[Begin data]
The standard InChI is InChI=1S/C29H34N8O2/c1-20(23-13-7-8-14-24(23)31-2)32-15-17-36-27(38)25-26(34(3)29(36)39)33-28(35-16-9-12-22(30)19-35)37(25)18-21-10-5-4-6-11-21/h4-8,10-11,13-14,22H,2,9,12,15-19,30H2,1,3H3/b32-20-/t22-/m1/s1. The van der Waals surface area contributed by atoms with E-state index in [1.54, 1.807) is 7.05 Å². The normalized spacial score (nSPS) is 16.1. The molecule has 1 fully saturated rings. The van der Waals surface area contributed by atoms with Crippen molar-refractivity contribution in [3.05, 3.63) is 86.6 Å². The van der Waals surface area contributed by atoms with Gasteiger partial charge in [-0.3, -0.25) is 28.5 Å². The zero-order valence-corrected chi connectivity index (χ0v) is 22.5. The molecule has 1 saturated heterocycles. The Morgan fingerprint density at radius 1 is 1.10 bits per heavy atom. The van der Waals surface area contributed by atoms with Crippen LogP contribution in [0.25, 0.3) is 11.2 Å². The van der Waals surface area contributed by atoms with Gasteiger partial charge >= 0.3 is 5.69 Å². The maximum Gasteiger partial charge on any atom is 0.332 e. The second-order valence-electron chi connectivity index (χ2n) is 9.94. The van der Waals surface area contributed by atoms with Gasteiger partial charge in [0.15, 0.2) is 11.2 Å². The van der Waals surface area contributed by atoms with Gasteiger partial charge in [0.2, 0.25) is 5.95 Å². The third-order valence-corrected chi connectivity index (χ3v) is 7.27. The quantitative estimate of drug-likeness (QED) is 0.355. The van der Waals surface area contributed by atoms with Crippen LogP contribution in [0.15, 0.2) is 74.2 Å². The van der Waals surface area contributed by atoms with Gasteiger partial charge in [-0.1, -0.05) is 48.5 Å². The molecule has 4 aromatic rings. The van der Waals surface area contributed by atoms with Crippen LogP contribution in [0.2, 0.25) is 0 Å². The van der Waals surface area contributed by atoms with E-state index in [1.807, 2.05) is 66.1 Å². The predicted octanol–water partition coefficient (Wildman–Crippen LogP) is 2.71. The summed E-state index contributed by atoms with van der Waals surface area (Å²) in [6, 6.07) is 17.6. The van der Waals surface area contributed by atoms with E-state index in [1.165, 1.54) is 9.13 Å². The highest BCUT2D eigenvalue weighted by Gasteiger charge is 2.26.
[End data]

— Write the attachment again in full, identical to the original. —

The standard InChI is InChI=1S/C29H34N8O2/c1-20(23-13-7-8-14-24(23)31-2)32-15-17-36-27(38)25-26(34(3)29(36)39)33-28(35-16-9-12-22(30)19-35)37(25)18-21-10-5-4-6-11-21/h4-8,10-11,13-14,22H,2,9,12,15-19,30H2,1,3H3/b32-20-/t22-/m1/s1. The van der Waals surface area contributed by atoms with E-state index in [1.54, 1.807) is 7.05 Å². The normalized spacial score (nSPS) is 16.1. The molecule has 1 fully saturated rings. The van der Waals surface area contributed by atoms with Crippen molar-refractivity contribution in [3.05, 3.63) is 86.6 Å². The van der Waals surface area contributed by atoms with Gasteiger partial charge in [-0.3, -0.25) is 28.5 Å². The zero-order valence-corrected chi connectivity index (χ0v) is 22.5. The molecule has 1 saturated heterocycles. The Morgan fingerprint density at radius 1 is 1.10 bits per heavy atom. The van der Waals surface area contributed by atoms with Crippen LogP contribution in [0.25, 0.3) is 11.2 Å². The van der Waals surface area contributed by atoms with Gasteiger partial charge >= 0.3 is 5.69 Å². The maximum Gasteiger partial charge on any atom is 0.332 e. The second-order valence-electron chi connectivity index (χ2n) is 9.94. The van der Waals surface area contributed by atoms with Gasteiger partial charge in [0.15, 0.2) is 11.2 Å². The van der Waals surface area contributed by atoms with Gasteiger partial charge in [0.2, 0.25) is 5.95 Å². The third-order valence-corrected chi connectivity index (χ3v) is 7.27. The quantitative estimate of drug-likeness (QED) is 0.355. The van der Waals surface area contributed by atoms with Crippen LogP contribution in [0.15, 0.2) is 74.2 Å². The van der Waals surface area contributed by atoms with Gasteiger partial charge in [-0.1, -0.05) is 48.5 Å². The molecule has 4 aromatic rings. The van der Waals surface area contributed by atoms with Crippen LogP contribution in [0.2, 0.25) is 0 Å². The van der Waals surface area contributed by atoms with E-state index in [1.807, 2.05) is 66.1 Å². The predicted octanol–water partition coefficient (Wildman–Crippen LogP) is 2.71. The summed E-state index contributed by atoms with van der Waals surface area (Å²) in [6, 6.07) is 17.6. The van der Waals surface area contributed by atoms with E-state index in [1.165, 1.54) is 9.13 Å². The highest BCUT2D eigenvalue weighted by Gasteiger charge is 2.26.